Do you ever feel that your outdoor photos are lacking that ‘wow’ factor? Our landscape photography composition tips will hopefully help you take your images to the next level.
One of the things that can dramatically improve your landscape photography is careful composition. What should you include in the frame, and what should you exclude? It comes naturally for some folks, but the good news is that it can be learned by following a few simple guidelines.
Let’s take a look at how these landscape photography composition tips can help you improve your images. Give them a try, then allow yourself an honest self-critique, learn what to keep an eye out for next time, and repeat!
1: Go Beyond the Rule of Thirds
The rule of thirds is probably one of the first compositional tools we learn as new photographers. It works on the basis that the image is intersected with invisible lines – three across the top, and three across the bottom. This creates a grid, and where the gridlines cross is where the human eye is naturally drawn to objects placed along these lines. Most cameras have an option to place this thirds grid across the image in the viewfinder, so you can work out the best composition according to the rule.
It’s a good rule to use in landscape photography composition, but don’t let it limit you. There are other methods of composition that you can use, and they have some sort of scientific basis that means the eye is drawn to them (I don’t know what the science is, but I do know that it works!).
Try Different Compositional Tools
These are the Golden Spiral, and the Golden Triangle. The Golden Spiral is also known as the Fibonacci Spiral, after the man who invented it. The Golden Spiral looks like a Nautilus shell, and to get the most effective composition you should place the areas of most interest within the smallest area of the spiral. It’s hard to describe, so the best way to understand is to look at it superimposed over an image:
The Golden Triangle is another way of arranging composition to open up the image and draw the eye along diagonal lines. Again, the best way to understand this is to look at an image overlaid with it:
You’ll find that Photoshop and other image editing programs have crop overlays that include the Golden Spiral and the Golden Triangle, as well as others. Use these when cropping an image to give the best composition depending on the overlay you choose.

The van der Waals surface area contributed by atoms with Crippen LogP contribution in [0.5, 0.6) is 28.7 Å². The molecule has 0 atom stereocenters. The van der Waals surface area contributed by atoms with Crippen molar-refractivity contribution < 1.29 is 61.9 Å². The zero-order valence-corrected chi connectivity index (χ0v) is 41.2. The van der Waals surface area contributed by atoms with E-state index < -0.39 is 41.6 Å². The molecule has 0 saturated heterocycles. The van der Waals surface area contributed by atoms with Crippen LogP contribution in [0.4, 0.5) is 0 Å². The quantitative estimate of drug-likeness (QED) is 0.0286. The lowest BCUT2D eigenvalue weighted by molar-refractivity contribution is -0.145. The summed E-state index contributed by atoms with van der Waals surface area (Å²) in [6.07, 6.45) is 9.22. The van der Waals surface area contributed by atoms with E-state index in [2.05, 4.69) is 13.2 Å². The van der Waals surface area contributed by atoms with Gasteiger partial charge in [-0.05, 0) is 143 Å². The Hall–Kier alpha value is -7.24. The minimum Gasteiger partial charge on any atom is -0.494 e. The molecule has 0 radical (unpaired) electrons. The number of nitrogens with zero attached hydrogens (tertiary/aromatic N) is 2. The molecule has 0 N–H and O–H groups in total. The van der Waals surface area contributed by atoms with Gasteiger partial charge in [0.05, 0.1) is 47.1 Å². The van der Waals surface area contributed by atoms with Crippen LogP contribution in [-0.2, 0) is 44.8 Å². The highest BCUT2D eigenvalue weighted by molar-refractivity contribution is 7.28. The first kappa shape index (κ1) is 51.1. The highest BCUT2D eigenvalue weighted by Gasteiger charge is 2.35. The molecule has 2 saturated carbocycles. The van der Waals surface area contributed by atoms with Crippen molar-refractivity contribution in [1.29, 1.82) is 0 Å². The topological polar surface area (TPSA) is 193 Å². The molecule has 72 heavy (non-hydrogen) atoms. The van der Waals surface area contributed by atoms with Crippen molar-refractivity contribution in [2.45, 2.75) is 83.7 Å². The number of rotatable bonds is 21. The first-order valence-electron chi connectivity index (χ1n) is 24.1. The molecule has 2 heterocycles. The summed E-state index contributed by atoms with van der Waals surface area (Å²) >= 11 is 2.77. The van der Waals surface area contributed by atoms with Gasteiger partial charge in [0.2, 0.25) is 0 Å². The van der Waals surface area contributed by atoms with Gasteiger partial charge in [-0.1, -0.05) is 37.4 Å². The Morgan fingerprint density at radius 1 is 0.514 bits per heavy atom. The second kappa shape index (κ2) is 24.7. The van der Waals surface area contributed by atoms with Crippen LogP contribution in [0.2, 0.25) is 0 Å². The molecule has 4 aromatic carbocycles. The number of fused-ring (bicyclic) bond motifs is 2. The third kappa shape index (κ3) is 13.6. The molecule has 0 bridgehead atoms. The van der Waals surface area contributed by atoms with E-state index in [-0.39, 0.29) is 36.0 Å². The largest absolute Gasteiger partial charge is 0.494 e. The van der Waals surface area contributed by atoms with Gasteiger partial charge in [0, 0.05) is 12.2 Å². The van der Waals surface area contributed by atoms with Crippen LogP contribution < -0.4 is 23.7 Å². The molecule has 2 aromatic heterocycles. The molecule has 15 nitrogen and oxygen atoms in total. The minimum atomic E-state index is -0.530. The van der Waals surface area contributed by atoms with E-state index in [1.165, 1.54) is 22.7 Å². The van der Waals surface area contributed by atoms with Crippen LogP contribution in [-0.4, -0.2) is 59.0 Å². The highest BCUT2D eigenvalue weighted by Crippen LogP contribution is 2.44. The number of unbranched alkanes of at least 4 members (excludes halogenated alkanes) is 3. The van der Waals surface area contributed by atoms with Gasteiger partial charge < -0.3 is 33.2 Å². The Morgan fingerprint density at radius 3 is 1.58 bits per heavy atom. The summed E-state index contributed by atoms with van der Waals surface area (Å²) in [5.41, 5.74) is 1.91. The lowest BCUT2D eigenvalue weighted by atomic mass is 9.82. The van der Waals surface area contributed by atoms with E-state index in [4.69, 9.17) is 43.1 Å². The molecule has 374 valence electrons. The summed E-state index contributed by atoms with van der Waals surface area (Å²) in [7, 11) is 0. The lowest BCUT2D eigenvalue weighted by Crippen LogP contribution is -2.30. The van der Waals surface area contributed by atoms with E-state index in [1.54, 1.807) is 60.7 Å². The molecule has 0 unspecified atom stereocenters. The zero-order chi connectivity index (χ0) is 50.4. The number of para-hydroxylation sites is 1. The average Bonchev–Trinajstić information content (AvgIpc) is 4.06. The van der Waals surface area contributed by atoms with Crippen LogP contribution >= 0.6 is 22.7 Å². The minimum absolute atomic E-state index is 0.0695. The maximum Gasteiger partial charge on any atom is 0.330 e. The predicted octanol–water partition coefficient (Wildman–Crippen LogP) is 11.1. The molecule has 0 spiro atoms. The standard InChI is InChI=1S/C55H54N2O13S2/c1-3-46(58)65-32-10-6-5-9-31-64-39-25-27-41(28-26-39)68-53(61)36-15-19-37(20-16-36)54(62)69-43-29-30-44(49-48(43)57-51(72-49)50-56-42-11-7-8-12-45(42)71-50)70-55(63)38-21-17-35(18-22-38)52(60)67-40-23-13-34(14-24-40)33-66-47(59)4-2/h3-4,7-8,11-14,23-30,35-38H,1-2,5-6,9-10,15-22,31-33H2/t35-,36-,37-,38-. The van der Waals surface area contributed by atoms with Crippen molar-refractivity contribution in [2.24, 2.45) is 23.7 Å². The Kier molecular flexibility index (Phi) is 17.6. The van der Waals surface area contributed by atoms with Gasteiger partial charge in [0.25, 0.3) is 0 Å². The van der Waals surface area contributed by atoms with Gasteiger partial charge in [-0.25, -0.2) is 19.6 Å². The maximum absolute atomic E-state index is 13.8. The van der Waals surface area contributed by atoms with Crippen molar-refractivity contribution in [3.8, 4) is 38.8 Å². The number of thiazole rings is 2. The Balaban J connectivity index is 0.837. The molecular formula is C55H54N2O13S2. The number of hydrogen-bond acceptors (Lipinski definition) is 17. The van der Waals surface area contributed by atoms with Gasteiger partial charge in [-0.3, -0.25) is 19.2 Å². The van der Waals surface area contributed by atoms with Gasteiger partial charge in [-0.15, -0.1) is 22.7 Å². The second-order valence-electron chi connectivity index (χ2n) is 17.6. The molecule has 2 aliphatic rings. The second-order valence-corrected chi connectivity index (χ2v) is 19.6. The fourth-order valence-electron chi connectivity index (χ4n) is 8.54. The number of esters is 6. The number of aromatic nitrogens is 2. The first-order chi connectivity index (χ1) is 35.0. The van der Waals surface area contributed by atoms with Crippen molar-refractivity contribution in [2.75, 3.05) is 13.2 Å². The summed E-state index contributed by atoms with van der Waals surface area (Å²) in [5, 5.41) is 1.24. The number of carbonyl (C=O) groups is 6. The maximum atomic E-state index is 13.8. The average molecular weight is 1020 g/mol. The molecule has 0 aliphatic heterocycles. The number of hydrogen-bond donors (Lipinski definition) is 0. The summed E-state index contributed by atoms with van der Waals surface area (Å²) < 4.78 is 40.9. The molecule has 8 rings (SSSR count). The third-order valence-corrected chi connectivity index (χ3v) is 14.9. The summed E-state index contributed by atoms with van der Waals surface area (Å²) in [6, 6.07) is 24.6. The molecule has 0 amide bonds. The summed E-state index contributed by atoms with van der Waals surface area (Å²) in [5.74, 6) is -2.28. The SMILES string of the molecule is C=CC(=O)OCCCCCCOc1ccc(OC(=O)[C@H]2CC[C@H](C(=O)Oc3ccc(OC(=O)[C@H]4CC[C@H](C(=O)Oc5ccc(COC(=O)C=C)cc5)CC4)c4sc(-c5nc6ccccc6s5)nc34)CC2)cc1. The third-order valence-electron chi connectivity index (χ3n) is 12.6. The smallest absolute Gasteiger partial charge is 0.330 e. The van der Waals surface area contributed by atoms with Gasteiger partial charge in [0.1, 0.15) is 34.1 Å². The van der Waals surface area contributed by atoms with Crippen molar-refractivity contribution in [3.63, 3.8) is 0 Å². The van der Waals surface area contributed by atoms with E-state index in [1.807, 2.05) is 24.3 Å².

There are other methods of composition that simplify things further, like the Quadrant System, which divides the image into four equal parts. If you want to delve even deeper into the science, then take a look at this article that takes you beyond mere composition.
One other word of advice: when it comes to landscape photography composition rules, don’t make the mistake of slavishly following them for every shot and disregarding images taken without using them. This sucks all the fun and spontaneity out of photography! Use the rules as a guide, not as sacred law, and don’t be afraid to break them sometimes.
Related reading: 5 Photo Techniques EVERY Beginner Should Know
2: Look for Symmetry
Symmetry is pleasing to the human eye in general, and it works brilliantly in photography too. Look for examples of natural or man-made symmetry in your chosen location for a guaranteed strong composition that draw’s the viewer’s eye into the scene, and/or focuses their attention very clearly.
3: Don’t Forget the Foreground
Good landscape photography composition isn’t always about the large, sweeping vistas of sky, mountains, or oceans. Sometimes, including more foreground elements in these landscapes can add a new dimension to the images. It really makes the viewer feel like they’re “actually standing there”!
A good foreground subject will grab your viewer’s attention, and if you use a wide-angle lens the closer objects will look bigger. Rocks, flowers, vegetation, and other interesting features will guide the eye from the foreground to the background.